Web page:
I am studying a proof of a simple l'Hôpital's rule.

The theorem is as follows:

Let $x_0 \in (a, b).$
Suppose that $f, g$ are differentiable on $(a, b)$.
Suppose $\lim_{x\to x_0}f(x) = \lim_{x\to x_0}g(x) = 0$ and $g'(x) \not= 0.$
Then $$\lim_{x\to x_0}\frac{f(x)}{g(x)} = \frac{f'(x_0)}{g'(x_0)}.$$

The beginning of the proof is as follows:

Since $g'(x_0) \not= 0$, there is an interval $(x_0 - r, x_0 + r) \subset (a, b)$ on which $g(x) - g(x_0) \not= 0.$
By the algebra of limits, for $x \in (x_0 - r, x_0 + r),$ $$\lim_{x\to x_0}\frac{f(x)}{g(x)} = \lim_{x\to x_0}\frac{\frac{f(x) - f(x_0)}{x - x_0}}{\frac{g(x) - g(x_0)}{x - x_0}} = \cdots$$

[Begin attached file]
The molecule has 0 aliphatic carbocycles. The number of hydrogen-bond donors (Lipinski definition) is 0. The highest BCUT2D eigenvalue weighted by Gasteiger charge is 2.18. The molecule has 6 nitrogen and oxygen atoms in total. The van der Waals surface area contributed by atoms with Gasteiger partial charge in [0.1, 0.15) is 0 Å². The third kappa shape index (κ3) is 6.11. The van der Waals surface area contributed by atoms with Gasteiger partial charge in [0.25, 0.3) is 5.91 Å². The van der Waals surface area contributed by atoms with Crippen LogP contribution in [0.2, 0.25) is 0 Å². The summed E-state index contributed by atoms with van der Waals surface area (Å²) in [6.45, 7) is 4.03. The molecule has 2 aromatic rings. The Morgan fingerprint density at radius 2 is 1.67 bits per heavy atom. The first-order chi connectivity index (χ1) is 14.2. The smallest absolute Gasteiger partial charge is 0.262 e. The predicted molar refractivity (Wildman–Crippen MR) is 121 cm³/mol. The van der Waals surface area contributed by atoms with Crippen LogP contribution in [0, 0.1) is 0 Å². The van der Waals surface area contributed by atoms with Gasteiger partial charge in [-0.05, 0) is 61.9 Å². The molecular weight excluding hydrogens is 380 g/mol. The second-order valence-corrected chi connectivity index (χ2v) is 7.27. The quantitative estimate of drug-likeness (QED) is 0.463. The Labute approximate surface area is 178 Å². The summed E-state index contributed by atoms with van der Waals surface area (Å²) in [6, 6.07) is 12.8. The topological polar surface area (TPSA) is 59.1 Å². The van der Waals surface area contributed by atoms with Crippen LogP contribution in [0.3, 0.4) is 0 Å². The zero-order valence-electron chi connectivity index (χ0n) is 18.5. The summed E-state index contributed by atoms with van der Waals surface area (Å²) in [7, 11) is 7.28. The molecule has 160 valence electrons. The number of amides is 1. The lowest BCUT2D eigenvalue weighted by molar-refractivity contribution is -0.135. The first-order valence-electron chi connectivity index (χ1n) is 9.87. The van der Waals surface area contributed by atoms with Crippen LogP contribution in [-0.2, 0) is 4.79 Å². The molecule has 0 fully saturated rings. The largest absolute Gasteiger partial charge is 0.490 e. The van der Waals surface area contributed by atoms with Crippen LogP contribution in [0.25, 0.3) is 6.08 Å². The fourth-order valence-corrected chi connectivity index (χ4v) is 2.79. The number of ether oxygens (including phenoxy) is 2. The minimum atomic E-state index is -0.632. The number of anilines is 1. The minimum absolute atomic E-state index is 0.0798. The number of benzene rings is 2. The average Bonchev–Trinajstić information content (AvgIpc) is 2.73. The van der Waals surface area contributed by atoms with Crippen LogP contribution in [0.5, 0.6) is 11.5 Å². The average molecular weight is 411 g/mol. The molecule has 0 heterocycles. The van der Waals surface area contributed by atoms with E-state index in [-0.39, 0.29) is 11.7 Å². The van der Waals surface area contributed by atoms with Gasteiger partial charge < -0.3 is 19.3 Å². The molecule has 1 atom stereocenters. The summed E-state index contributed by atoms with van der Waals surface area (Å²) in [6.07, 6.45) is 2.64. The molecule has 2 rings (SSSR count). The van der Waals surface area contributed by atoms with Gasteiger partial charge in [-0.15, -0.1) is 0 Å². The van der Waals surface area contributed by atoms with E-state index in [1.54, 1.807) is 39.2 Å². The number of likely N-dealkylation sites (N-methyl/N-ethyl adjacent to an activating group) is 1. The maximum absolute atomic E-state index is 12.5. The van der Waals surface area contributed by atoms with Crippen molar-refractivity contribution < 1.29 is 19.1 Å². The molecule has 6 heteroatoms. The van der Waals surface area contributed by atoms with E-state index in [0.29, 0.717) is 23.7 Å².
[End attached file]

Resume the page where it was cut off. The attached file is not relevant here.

NB: I have cut the proof short by inserting the ellipsis.
I do understand why both $f(x)$ and $g(x)$ can be divided by $x - x_0$.
However, I do not yet understand why $$\lim_{x\to x_0}\frac{f(x)}{g(x)} = \lim_{x\to x_0}\frac{f(x) - f(x_0)}{g(x) - g(x_0)}.$$ This would be the implicit step taken before dividing through by $x - x_0$.
Could someone please explain why this implicit step holds?


Because by assumption $f(x_0)=g(x_0)$. Well actually only $\lim_{x\to x_0}f(x)=\lim_{x\to x_0}g(x)=0$, gut as $f,g$ are differentiable at $x_0$, they are also continuous at $x_0$.

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  • $\begingroup$ it is important that $f(x_0)=g(x_0)=0$ $\endgroup$ – Bananach May 28 '15 at 15:14

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